The album opens with the catchy, upbeat “700,000 Rednecks,” a lighthearted song about all the hardships of being a musician, and all the things “it takes to get to the top.” I am very careful about designating something outlaw country–in fact, I am not sure I have ever labeled anything I have reviewed here as such–but that’s what comes to mind with this song and throughout much of the record. A few tracks lean more toward Americana, but mostly I would call it outlaw country. “Highway queen” is a fun, upbeat track that seems to be a personal anthem for Nikki. The woman in the song lives on the road and travels alone; “the highway queen don’t need no king.” “Lay You down” is another upbeat track about a woman watching her man leave her and asking who will be there for him when he dies alone. The instrumentation, which is the strongest point of the record, is catchy, but it doesn’t really go with the lyrics, and for me, this is one of the weaker tracks.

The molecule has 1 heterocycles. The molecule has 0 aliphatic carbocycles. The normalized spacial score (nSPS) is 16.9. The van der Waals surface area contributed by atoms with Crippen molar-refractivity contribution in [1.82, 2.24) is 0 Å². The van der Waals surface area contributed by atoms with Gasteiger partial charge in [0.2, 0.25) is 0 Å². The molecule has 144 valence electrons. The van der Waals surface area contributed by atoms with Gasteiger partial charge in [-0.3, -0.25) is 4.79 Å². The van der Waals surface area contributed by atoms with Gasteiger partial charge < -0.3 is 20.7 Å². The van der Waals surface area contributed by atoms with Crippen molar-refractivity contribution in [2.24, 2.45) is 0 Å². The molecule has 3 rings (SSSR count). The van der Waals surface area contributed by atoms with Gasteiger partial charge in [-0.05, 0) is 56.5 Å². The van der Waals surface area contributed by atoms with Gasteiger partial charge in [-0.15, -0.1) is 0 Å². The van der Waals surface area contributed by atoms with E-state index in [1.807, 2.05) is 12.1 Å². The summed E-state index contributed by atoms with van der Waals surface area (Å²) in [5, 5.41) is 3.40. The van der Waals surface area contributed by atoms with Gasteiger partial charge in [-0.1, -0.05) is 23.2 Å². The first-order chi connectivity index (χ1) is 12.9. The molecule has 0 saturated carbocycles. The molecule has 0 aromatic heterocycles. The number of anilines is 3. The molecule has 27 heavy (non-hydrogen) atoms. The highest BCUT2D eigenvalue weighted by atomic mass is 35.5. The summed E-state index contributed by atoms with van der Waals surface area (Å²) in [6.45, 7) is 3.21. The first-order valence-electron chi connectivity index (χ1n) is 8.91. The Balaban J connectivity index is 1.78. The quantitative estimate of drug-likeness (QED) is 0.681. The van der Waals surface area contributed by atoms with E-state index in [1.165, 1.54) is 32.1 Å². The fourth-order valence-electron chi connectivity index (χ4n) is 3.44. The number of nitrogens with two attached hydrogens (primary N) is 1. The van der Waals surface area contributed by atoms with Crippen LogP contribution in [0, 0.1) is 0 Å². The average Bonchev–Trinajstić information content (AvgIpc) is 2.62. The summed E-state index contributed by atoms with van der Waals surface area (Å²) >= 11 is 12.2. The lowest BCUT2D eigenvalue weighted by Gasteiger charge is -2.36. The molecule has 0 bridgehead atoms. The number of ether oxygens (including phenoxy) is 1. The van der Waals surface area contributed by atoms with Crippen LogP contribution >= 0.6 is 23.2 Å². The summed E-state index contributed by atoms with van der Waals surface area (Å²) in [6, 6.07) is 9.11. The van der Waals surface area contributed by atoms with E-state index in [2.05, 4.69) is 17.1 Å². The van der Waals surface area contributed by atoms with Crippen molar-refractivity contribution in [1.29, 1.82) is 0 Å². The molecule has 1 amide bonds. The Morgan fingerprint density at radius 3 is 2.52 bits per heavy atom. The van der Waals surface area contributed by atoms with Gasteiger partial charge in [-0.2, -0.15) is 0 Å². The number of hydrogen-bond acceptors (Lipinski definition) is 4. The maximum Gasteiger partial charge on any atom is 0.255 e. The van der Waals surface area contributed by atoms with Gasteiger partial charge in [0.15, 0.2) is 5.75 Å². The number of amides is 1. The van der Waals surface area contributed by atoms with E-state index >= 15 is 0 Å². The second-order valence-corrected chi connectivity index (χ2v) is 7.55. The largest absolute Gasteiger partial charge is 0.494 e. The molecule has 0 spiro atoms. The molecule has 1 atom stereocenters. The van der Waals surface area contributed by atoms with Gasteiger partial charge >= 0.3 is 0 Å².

“Jackpot” is a highlight of the album; this is a fun love song comparing true love to finally hitting the jackpot in Vegas after putting in so many quarters that came up short. If you pick one Nikki Lane song to listen to, make it this one. “Companion” is a more serious love ballad, and once again, for me it is a weaker track. Lane’s voice and style just don’t work as much on these types of songs as they do on the more rocking, upbeat, fun tracks. “Big Mouth” is one of those; it’s literally a song about telling someone to shut the hell up and stay out of her business. Think Kacey Musgraves lyrics but with Miranda Lambert attitude. “Foolish Heart” is another more serious song, this time about finally finding love but fearing losing it all again. This one is better than the previous serious tracks. “Send the Sun” is the type of love song Nikki Lane excels at; much like “Jackpot,” it is more lighthearted. It’s about long-distance love; while they miss each other at night, they promise to “send the sun your way, wake you up with a dawn full of golden rays.” Even though the miles separate them, they can’t imagine being with anyone else.